He can also live cheaply (“I’m not greedy,” he told me. “I live in the Loire and I don’t need much money”), and pass his parsimony on to us. (How else to get offbeat wines into people’s hands?) These wines pose little threat to the under-$4, market-tested corporate junk enjoying a heyday, of course, but those wines aren’t values; they’re just cheap. Maximilien brings within reach wines of uncommon complexity and truth. Here are just a few:
La Croix Blanche Côtes de Gascogne 2009, $10. Crisp and easy, this just pops. It’s what most people who choose Sauvignon Blanc are actually looking for.
Château de la Morinière Muscadet sur Lie ‘Vielles Vignes’ 2009, $12. From 35-year-old vines and aged a long time on the lees, this is a relatively full-bodied, rugged Muscadet you will drink with every meal containing oysters or tender white fish from now until October.
Domaine Grand Chardonnay 2008, Côtes du Jura, $16. A rich Chardonnay with a hint of oxidation that sees one year of oak-aging, but comes through very clean. From a winemaker who has been farming biodynamically for 20 years, using only natural yeast. All Chardonnay-lovers should know this wine. (Domaine Grand’s red Trousseau, mentioned in my previous column, is currently my favorite wine.)
Famille Laurent Saint-Pourçain 2008, $14. By now almost classic, this upper-Loire Gamay–Pinot Noir blend is what helped make Laurent Bonnois’ name in these parts. Gamey, with open-air earthy qualities and pure, driving fruit. Perfect summer red, slightly chilled or not.
Domaine du Bel Air Bourgeuil 2003, $14. When’s the last time you tasted an eight-year-old Loire Cabernet Franc for this price? Chewy, dense and alive, this brings to mind Terry Theise’s warning that a wine that is “concentrated” is only good if what you’re concentrating is attractive. Here the concentration is of land rather than fruit: pepper, branches, dried herbs.
Le Grand Rouvière Côtes de Provence 2009, $13. Old-vine love from Provence, and it hits with everything Provence is known for. Starting with a chunk of plump, oil-cured olives, then twiggy herbs, dry bark and some subtle grill marks. As it finishes, slowly, it takes on a grippy bitterness and expresses sun-baked rocks. I’d love to try this vintage in 5 years. Just a terrific red for grilled meat or even grilled whole fish.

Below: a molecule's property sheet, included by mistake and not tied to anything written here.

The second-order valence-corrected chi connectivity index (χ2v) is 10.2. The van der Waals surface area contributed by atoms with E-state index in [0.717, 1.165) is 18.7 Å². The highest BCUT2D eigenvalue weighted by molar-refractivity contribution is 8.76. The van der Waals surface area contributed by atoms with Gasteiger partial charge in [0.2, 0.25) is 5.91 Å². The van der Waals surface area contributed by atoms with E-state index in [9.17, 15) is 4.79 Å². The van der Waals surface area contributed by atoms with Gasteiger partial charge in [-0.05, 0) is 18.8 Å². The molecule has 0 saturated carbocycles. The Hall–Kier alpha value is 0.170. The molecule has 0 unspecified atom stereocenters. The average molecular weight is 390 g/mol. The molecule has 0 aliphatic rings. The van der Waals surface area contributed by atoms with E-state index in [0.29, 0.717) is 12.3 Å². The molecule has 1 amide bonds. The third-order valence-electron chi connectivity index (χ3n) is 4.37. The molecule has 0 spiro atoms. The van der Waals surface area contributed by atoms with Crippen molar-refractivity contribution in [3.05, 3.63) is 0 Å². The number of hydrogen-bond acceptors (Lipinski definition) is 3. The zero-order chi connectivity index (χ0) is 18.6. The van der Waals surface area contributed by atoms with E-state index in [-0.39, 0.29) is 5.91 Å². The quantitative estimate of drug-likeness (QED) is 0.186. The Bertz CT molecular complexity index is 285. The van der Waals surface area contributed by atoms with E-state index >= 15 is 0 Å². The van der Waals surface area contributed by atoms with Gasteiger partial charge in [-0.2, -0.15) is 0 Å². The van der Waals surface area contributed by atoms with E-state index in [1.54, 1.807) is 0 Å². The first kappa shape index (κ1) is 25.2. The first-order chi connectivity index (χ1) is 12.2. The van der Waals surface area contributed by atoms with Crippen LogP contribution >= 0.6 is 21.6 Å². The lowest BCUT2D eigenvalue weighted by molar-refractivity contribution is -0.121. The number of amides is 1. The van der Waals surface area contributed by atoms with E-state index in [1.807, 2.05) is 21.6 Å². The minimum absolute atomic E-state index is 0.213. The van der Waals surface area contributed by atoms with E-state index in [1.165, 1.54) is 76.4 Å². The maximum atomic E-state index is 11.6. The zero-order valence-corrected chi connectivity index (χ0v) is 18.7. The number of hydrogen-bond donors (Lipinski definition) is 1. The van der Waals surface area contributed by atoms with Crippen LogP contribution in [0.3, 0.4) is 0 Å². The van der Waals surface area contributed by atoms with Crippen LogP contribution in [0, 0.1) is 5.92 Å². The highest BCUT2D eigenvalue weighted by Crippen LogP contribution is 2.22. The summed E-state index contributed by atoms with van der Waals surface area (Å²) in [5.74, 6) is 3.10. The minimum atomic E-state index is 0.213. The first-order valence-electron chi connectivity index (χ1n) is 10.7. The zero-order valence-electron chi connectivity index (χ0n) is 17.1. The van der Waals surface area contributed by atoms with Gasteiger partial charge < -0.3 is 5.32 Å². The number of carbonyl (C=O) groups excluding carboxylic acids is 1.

April 12, 2011 § Leave a comment
From Portland Press Herald, 13 April 2011
Rosé is delicious twelve months of the year, but the bulk of it is drunk from May to September. Although the past few years have seen a remarkable increase in wine drinkers’ willingness to appreciate pink wine, and the 2010 vintages are coming into stores and restaurants now, the critical mass won’t start buying for another month or so.
Consequently, let’s call this the season of pretty red wines. Pretty red wines are an easy segue into pink wine and the increased white-wine-drinking that summer brings. Pretty red wines unapologetically emphasize prettiness, which I’ll define as a tilt toward softness, smooth-edged integration of flavors, tannins in the background if anywhere, prominence of flowers and red fruit (cherries, cranberries, strawberries, certain kinds of plums; no dark plums, no blueberries) over earth and mammals.
Pretty reds are what many wine drinkers at least claim they don’t want, because as serious, substantial people they of course prefer “hearty reds” or “dry reds”. Anyone who lives in a cold climate, has adult responsibilities, eats (maybe also kills) meat and knows how to change their own oil must, of course, drink deep, dark red wine. The coffee is French roast, the flannel is thick, the boots are mud-caked, the driveway is shoveled, so the wine is dark red and bellows: The tannins are rip-snorting, the mouthfeel is Big-League-Chew, the blackberries and cocoa land their kidney punch.
To which a part of me says, Grow up, sunshine. Or at least, lighten up. It’s mid-April and aren’t we ready for something a little different? Anyway, I can’t tell you how many self-professed hearty/dry-red-wine drinkers I’ve seen taste a more supple red wine and absolutely swoon; it’s as if their souls, imprisoned by a Dostoyevsky-narrated-tale of what they’re supposed to prefer, can fly free in the honest air of joy, delicacy and grace. Some of these people even manage to crack smiles.
Here’s how you know a pretty wine: You taste the wine and all those muscles spending all that hard-earned energy “holding everything together” realize they could work half as hard and nothing bad will happen. These muscles are in your jaw, your face, your neck and shoulders; let them go.
Another way of knowing a pretty wine is when you taste it you say, “Wow, that’s just so…pretty!” And then you feel slightly ashamed, because “pretty” is one of those words our culture has come to frown on; who wants to sound like a parody of a second-grade art teacher? But it is pretty. It’s charming. Given the aggressive, overly fierce culture we find ourselves in, that smile — that connection with charm — is important. It’s not a secondary quality, it’s a kind of radical political act.
Pretty reds are, naturally, food wines, when the food is likewise unconcerned with grandstanding. The wines’ delicacy, harmony and grace come into finest focus when paired with simple, light, straightforward foods that springtime calls for: suppers made out of salads, or sandwiches; roast chicken or a simply grilled piece of fish; vegetables touched only by olive oil, salt and lemon; pasta with fresh tomatoes; soft, plainspoken cheeses.